Both of my daughters had baby acne, a common skin condition among newborns. In most cases, it disappears within a few weeks after birth and is essentially harmless.

You can find it anywhere on your baby’s face, such as her cheeks, nose, forehead, as well as on her body.

It is unknown why baby acne develops, but remaining maternal hormones are likely to be the cause.

In terms of prevention or treatment, there aren’t many choices. Essentially, it will go away on its own. It can be helped, however, by washing your infant’s skin with mild soap and water.

7. Meconium

Without exception, every newborn baby will pass their first poop, known as meconium.

It is dark green, sticky, thick and gooey. And it’s made up of the stuff ingested while she was in the womb, such as amniotic fluid, lanugo, mucus or skin cells.

The peculiar thing about meconium is that it doesn’t smell!

It is because, in a sterile womb, the baby’s gut is free of bacteria and microorganisms, making her poop odourless.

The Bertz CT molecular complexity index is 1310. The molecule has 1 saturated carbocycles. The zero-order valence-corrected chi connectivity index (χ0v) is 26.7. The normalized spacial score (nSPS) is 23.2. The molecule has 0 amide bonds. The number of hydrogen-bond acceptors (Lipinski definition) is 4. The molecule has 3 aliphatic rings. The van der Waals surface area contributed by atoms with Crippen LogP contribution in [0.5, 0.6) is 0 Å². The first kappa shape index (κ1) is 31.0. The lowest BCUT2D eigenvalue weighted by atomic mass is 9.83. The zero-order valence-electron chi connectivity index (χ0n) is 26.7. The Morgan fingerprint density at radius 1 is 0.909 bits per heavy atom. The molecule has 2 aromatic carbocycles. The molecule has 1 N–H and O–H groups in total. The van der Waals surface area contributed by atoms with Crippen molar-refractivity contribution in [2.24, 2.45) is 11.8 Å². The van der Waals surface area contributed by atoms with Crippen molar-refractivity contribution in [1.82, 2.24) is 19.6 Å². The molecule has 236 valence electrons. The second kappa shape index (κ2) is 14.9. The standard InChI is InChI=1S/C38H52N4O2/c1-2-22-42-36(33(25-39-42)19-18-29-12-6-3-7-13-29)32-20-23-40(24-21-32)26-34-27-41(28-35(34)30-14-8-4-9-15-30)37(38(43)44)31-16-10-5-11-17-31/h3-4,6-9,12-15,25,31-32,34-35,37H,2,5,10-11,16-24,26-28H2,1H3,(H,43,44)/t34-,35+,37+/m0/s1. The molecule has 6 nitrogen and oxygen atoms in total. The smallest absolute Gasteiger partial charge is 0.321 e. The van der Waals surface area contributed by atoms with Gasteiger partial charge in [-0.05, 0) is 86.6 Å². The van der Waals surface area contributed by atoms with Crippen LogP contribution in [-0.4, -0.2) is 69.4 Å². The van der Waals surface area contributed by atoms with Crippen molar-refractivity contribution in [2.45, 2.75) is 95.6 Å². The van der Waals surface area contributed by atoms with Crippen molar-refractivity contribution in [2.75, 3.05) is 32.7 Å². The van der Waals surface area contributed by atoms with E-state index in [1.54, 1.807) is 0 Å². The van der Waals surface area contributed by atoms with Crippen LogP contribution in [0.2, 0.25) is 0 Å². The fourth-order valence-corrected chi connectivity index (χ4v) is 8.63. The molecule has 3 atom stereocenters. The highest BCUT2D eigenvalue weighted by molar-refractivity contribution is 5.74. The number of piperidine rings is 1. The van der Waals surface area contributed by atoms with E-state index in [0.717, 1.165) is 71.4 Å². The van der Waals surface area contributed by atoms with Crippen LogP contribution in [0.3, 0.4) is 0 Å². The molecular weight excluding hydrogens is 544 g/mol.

The baby will pass meconium soon after birth, although it can also happen in the uterus. Meconium can take a few days to clear out completely. As soon as the baby starts feeding, the poop will change colour to lighter and become less sticky and runner.

In breastfed babies, poop will be mustard-yellow, grainy and runny. In formula-fed babies, regular stools may range from brownish to dark green.

Your baby’s poop is a good indicator of how their digestion is doing, so it’s critical to keep an eye on it. If her stool is red or white, you should seek medical attention to rule out possible medical conditions.

Final Few Lines

Yes, babies have a lot of dark secrets that may cause some stress to their parents.

There is nothing wrong with your child being born furry, farting like a trooper, growing breasts, or staring at you during sleep.

All these conditions have one thing in common: they will disappear as your child gets older.

So, be patient and enjoy your little bundle of joy regardless of all the temporary weirdness she might be throwing at you 😉

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  1. This was very useful information that I needed to know, and wish I knew beforehand. As my second child was born two months early, had hair all over her back, ears, and face. We called her our little monkey, like you said in article the hair will fall out. I have shared your article to my social media followers.